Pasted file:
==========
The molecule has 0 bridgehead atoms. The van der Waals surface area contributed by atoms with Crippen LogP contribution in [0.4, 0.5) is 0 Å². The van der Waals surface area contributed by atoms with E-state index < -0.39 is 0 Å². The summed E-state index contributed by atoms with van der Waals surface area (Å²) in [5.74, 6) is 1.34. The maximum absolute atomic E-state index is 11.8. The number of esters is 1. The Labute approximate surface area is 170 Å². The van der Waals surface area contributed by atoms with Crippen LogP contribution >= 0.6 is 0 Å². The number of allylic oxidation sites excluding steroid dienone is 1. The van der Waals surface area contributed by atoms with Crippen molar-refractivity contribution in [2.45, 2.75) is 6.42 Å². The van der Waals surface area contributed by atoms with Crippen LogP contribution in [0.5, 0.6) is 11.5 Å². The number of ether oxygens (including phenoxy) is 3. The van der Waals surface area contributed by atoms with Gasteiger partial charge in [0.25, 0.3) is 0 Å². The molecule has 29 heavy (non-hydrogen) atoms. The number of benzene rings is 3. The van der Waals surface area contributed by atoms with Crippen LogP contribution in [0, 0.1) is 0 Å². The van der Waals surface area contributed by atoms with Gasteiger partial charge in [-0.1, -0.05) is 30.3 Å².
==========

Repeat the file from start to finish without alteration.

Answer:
The molecule has 0 bridgehead atoms. The van der Waals surface area contributed by atoms with Crippen LogP contribution in [0.4, 0.5) is 0 Å². The van der Waals surface area contributed by atoms with E-state index < -0.39 is 0 Å². The summed E-state index contributed by atoms with van der Waals surface area (Å²) in [5.74, 6) is 1.34. The maximum absolute atomic E-state index is 11.8. The number of esters is 1. The Labute approximate surface area is 170 Å². The van der Waals surface area contributed by atoms with Crippen LogP contribution >= 0.6 is 0 Å². The number of allylic oxidation sites excluding steroid dienone is 1. The van der Waals surface area contributed by atoms with Crippen molar-refractivity contribution in [2.45, 2.75) is 6.42 Å². The van der Waals surface area contributed by atoms with Crippen LogP contribution in [0.5, 0.6) is 11.5 Å². The number of ether oxygens (including phenoxy) is 3. The van der Waals surface area contributed by atoms with Gasteiger partial charge in [0.25, 0.3) is 0 Å². The molecule has 29 heavy (non-hydrogen) atoms. The number of benzene rings is 3. The van der Waals surface area contributed by atoms with Crippen LogP contribution in [0, 0.1) is 0 Å². The van der Waals surface area contributed by atoms with Gasteiger partial charge in [-0.1, -0.05) is 30.3 Å².